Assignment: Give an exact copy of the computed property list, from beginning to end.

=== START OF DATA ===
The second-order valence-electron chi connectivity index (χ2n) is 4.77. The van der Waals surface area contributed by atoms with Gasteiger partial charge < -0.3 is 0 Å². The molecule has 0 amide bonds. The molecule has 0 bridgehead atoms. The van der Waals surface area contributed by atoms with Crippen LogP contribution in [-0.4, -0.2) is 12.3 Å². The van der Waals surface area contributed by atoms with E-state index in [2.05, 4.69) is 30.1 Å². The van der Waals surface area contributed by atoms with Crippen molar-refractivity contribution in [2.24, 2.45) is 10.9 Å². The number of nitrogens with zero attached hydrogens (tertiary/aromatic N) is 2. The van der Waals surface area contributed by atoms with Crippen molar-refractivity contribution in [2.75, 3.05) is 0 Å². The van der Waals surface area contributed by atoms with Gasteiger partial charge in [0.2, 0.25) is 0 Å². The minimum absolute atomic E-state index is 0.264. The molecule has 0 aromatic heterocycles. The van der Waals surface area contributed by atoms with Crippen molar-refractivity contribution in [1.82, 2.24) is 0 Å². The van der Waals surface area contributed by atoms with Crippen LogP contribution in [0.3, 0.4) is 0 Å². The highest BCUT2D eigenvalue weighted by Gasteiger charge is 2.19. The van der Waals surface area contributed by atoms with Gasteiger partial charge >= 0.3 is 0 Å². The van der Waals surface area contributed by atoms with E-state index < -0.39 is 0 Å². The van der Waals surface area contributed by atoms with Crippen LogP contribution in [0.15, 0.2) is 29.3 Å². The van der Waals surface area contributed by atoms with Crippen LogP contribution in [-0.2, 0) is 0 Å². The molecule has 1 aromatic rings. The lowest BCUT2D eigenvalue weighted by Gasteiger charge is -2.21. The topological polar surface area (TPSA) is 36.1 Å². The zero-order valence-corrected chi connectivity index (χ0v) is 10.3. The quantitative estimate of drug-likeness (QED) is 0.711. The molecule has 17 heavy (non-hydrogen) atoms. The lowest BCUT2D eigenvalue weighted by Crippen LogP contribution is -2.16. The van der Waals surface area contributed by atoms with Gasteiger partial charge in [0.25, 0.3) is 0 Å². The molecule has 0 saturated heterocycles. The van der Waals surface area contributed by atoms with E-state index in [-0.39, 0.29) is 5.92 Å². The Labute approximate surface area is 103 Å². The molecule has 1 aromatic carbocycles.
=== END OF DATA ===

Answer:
The second-order valence-electron chi connectivity index (χ2n) is 4.77. The van der Waals surface area contributed by atoms with Gasteiger partial charge < -0.3 is 0 Å². The molecule has 0 amide bonds. The molecule has 0 bridgehead atoms. The van der Waals surface area contributed by atoms with Crippen LogP contribution in [-0.4, -0.2) is 12.3 Å². The van der Waals surface area contributed by atoms with E-state index in [2.05, 4.69) is 30.1 Å². The van der Waals surface area contributed by atoms with Crippen molar-refractivity contribution in [2.24, 2.45) is 10.9 Å². The number of nitrogens with zero attached hydrogens (tertiary/aromatic N) is 2. The van der Waals surface area contributed by atoms with Crippen molar-refractivity contribution in [2.75, 3.05) is 0 Å². The van der Waals surface area contributed by atoms with Gasteiger partial charge in [0.2, 0.25) is 0 Å². The minimum absolute atomic E-state index is 0.264. The molecule has 0 aromatic heterocycles. The van der Waals surface area contributed by atoms with Crippen molar-refractivity contribution in [1.82, 2.24) is 0 Å². The van der Waals surface area contributed by atoms with Crippen LogP contribution in [0.3, 0.4) is 0 Å². The highest BCUT2D eigenvalue weighted by Gasteiger charge is 2.19. The van der Waals surface area contributed by atoms with Gasteiger partial charge >= 0.3 is 0 Å². The van der Waals surface area contributed by atoms with E-state index < -0.39 is 0 Å². The van der Waals surface area contributed by atoms with Crippen LogP contribution in [0.15, 0.2) is 29.3 Å². The van der Waals surface area contributed by atoms with Crippen LogP contribution in [-0.2, 0) is 0 Å². The molecule has 1 aromatic rings. The lowest BCUT2D eigenvalue weighted by Gasteiger charge is -2.21. The topological polar surface area (TPSA) is 36.1 Å². The zero-order valence-corrected chi connectivity index (χ0v) is 10.3. The quantitative estimate of drug-likeness (QED) is 0.711. The molecule has 17 heavy (non-hydrogen) atoms. The lowest BCUT2D eigenvalue weighted by Crippen LogP contribution is -2.16. The van der Waals surface area contributed by atoms with Gasteiger partial charge in [0.25, 0.3) is 0 Å². The molecule has 0 saturated heterocycles. The van der Waals surface area contributed by atoms with E-state index in [-0.39, 0.29) is 5.92 Å². The Labute approximate surface area is 103 Å². The molecule has 1 aromatic carbocycles.